Is it just a phase? Or something more?
Who Let Those Kids Loose in the Library?
Just for fun, we asked patrons what book they read as a child that stayed with them once they grew up. Responses ranged from the inspiring to the reassuring to the downright frightening.
You know your English teacher was happy with you if you'd read a few of these without being assigned to.
- Boccaccio, The Decameron
- Charlotte Brontë, Jane Eyre (2 people)
- Geoffrey Chaucer, The Canterbury Tales
- Daniel Defoe, Robinson Crusoe - "when I was 6"
- Charles Dickens, Great Expectations
- John Howard Griffin, Black Like Me
- Dashiell Hammett, The Maltese Falcon
- Nathaniel Hawthorne, The Scarlet Letter (2 people)
- Victor Hugo, Notre-Dame de Paris (a.k.a. The Hunchback of Notre Dame)
- Henry James, The Portrait of a Lady
- Thomas Merton, The Seven Storey Mountain
- Margaret Mitchell, Gone with the Wind (2 people)
- Leo Tolstoy, War and Peace and Anna Karenina - “especially the snowy train ride with Vronsky!”
- J.D. Salinger, Franny and Zooey
- Thomas Wolfe, Look Homeward Angel
And how great is this?
"I read The Great Gatsby when I was 6 and it was the first book where I was truly struck by how every word in a book can be important and meaningful and necessary and also the first time where I found myself confused. Unlike every other story I had read even the best of characters in this book were flawed and the end was tragic. I didn't know what lesson I was meant to learn at the end of it."
That whole "serendipity in the stacks" phenomenon isn't just for adults.
- Isaac Asimov, The Foundation Trilogy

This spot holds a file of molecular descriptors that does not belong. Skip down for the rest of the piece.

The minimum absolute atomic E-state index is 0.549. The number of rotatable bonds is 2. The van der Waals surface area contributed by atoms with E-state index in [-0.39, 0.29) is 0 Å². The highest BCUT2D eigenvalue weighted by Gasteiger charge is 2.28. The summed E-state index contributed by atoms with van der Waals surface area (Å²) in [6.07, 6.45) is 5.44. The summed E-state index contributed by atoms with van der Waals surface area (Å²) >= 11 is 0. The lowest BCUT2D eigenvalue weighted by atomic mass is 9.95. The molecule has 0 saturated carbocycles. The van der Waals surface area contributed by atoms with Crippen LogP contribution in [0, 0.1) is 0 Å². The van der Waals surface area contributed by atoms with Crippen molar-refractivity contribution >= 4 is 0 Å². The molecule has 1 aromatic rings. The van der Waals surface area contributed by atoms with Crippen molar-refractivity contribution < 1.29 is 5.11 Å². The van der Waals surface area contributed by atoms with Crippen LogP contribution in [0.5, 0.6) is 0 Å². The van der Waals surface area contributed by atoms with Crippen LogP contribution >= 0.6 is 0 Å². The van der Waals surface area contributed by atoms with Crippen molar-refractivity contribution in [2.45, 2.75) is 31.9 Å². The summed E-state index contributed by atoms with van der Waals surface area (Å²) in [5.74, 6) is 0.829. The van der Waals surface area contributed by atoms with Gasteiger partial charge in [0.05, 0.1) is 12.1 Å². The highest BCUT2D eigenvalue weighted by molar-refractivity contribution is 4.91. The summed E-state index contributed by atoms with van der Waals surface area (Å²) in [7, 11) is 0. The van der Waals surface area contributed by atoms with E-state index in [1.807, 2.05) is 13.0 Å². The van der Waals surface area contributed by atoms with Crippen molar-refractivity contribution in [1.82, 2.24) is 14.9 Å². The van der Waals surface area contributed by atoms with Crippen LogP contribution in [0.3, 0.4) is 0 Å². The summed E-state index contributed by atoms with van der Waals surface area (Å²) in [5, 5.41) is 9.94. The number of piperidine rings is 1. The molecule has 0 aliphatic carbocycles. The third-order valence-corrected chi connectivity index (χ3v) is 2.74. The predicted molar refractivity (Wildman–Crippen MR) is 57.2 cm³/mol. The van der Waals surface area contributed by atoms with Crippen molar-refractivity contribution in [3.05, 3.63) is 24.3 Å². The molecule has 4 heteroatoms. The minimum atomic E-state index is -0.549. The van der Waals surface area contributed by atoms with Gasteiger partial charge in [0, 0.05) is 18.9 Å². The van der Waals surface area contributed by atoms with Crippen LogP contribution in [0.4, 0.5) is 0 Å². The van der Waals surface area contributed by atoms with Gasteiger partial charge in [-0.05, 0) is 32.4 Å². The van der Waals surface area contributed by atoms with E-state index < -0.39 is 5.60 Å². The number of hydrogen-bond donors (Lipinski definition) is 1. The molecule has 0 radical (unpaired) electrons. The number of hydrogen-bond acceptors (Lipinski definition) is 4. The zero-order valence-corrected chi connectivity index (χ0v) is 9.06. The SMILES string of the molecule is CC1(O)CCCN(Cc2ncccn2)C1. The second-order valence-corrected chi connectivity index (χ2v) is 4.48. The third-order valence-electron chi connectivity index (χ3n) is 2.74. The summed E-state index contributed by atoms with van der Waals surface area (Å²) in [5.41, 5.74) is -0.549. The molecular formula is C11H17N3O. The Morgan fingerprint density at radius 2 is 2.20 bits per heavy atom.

- Evan S. Connell, Mrs. Bridge
- Thomas B. Costain, Ride with Me
- Thomas Minehan, Boy and Girl Tramps of America (shown at right)
- Annemarie Selinko, Désirée - “which I loved – from Mother’s Book of the Month club.”
- Sigrid Undset, Kristin Lavransdatter
- Jules Verne, The Mysterious Island (This is arguably a kids' book - but Verne's great for grown-up kids too.)
- Hugh Walpole, Fortitude: Being a True and Faithful Account of the Education of an Adventurer
- Niall Williams, Four Letters of Love: A Novel
Did Your Mom Know You Were Reading This?
Your humble blogger doesn't mind telling you that I'm still traumatized by Johnny Got His Gun, which I read when I was only...30. (It's a great book, but it'll turn you into a pacifist, I swear.) But we're all still reading, apparently, so we suppose it turned out all right...
- Daphne du Maurier, Rebecca (2 people) and "The Birds"
- Franz Kafka, The Metamorphosis and Amerika: The Man Who Disappeared
- Grace Metalious, Peyton Place
- Mary Renault, The Persian Boy
- Jacqueline Susann, Valley of the Dolls
- Dalton Trumbo, Johnny Got His Gun
“It was a paperback guide to Freudian theory and I was about 8. Can't remember the title but it made a big impression.”
But the winner has to be